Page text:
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The cultural similarities between Germany and India are well known, especially with regards to the language. Linguists believe that Sanskrit and German share the same Indo-Germanic heritage of languages. A quick comparison indeed holds up theory - ratha in Sanskrit (chariot) is rad in German, aksha (axle) in Sanskrit is achse in German and so on. Germans have long held a fascination for Indology and Sanskrit. While Max Müller is still admired for his translation of ancient Indian scriptures, other German intellectuals such as Goethe, Herder and Schlegel were deeply influenced by Kalidasa. His poetry is said to have informed Goethe’s plays, and inspired Schlegel to eventually introduce formal Indology in Germany. Beyond the arts and academia, Indian influences even found their way into German fast food! Indians would recognise the famous German curry powder as a modification of the Indian masala mix. It’s most popular application is the currywurst - fried sausage covered in curried ketchup.

It is no wonder then that German travellers in India find a quite a lot in common between the two cultures, even today. Some, especially those who’ve settled here, even confess to Indian culture growing on them with time. Isabelle, like most travellers, first came to India to explore the country’s rich heritage. She returned the following year as an exchange student, and a couple of years later found herself working for an Indian consultancy firm. When asked what prompted her to stay on, Isabelle said, “I love the market dynamics here, working here is so much fun. Anywhere else would seem boring compared to India.” Having cofounded a company, she eventually realised her entrepreneurial dream here and now resides in Goa with her husband.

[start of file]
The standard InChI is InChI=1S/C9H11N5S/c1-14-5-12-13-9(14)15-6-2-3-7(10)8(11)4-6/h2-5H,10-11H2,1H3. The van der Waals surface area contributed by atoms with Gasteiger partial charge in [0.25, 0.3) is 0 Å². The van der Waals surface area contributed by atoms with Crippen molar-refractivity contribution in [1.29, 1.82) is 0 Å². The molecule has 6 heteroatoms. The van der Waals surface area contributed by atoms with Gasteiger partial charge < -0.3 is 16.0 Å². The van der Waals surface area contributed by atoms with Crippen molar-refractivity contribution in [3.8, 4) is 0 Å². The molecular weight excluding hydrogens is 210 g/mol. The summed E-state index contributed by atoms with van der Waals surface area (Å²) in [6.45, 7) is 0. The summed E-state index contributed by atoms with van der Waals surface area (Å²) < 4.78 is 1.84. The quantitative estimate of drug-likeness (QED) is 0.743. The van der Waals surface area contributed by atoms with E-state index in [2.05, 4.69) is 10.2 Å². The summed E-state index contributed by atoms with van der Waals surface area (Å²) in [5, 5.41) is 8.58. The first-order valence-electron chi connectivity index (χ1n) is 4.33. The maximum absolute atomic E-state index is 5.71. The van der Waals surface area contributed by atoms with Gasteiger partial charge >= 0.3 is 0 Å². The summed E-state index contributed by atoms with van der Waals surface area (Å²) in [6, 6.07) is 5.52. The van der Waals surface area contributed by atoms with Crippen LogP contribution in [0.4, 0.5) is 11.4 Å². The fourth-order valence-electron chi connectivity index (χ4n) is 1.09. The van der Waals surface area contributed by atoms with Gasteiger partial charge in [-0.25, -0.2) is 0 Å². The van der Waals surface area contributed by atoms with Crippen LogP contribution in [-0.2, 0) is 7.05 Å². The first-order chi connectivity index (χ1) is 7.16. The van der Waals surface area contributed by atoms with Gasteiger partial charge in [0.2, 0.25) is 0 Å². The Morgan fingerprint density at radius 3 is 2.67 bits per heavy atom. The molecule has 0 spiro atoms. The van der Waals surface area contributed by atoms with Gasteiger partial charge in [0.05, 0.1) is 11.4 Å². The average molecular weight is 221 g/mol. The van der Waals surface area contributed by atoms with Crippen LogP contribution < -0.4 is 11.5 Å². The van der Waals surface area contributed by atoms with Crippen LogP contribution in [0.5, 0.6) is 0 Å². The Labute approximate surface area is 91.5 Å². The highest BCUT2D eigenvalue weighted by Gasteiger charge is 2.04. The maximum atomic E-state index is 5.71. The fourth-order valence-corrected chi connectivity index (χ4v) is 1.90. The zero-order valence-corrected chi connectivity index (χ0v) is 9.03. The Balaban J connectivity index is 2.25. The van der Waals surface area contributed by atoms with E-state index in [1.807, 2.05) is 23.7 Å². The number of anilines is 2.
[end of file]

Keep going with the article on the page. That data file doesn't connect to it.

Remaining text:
Isabelle says there are several aspects of life in India that remind her of home. “How we interact with our everyday life is similar in both Germany and India. Separate house slippers to wear at home, the celebration of food and festivals, the importance of friendship…” She feels Germany and India share the same spirit especially in terms of festivities. “We love food and we love celebrating food. There is an entire countdown to Christmas. Every day there is some dinner or get-together,” much like how Indians excitedly countdown to Navratri or Diwali. Franziska, who was born in India to German parents, adds that both the countries exhibit the same kind of passion for their favourite sport. “In India, they support cricket like anything while in Germany it would be football.”

Having lived in India for almost a decade, Isabelle has also noticed some broad similarities in the way children are brought up in the two countries. “We have a saying in South Germany ‘Schaffe Schaffe Hausle baue’ that loosely translates to ‘work, work, work and build a house’. I found that parents here have a similar outlook…to teach their children to work hard. They feel that they’ve fulfilled their duty only once the children have moved out or gotten married. Also, my mother never let me leave the house without a big breakfast. It’s the same here.” The importance given to the care of the family is one similarity that came up again and again in conversations with all German expats.

While most people wouldn’t draw parallels between German and Indian discipline (or lack thereof), Germans married to Indians have found a way to bridge the gap. Take for example, Ilka, who thinks that the famed differences of discipline between the two cultures actually works to her marital advantage. She sees the difference as Germans being highly planning-oriented; while Indians are more flexible in their approach. Ilka and her husband balance each other out in several ways. She says, like most Germans, she too tends to get stressed when her plans don’t work out, but her husband calms her down.

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Isabelle, meanwhile, feels some amount of Indianness has seeped into her because “whenever its raining, my body instantly craves chai and samosa”.

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This article was produced by the Scroll marketing team on behalf of Lufthansa as part of their More Indian Than You Think initiative and not by the Scroll editorial team.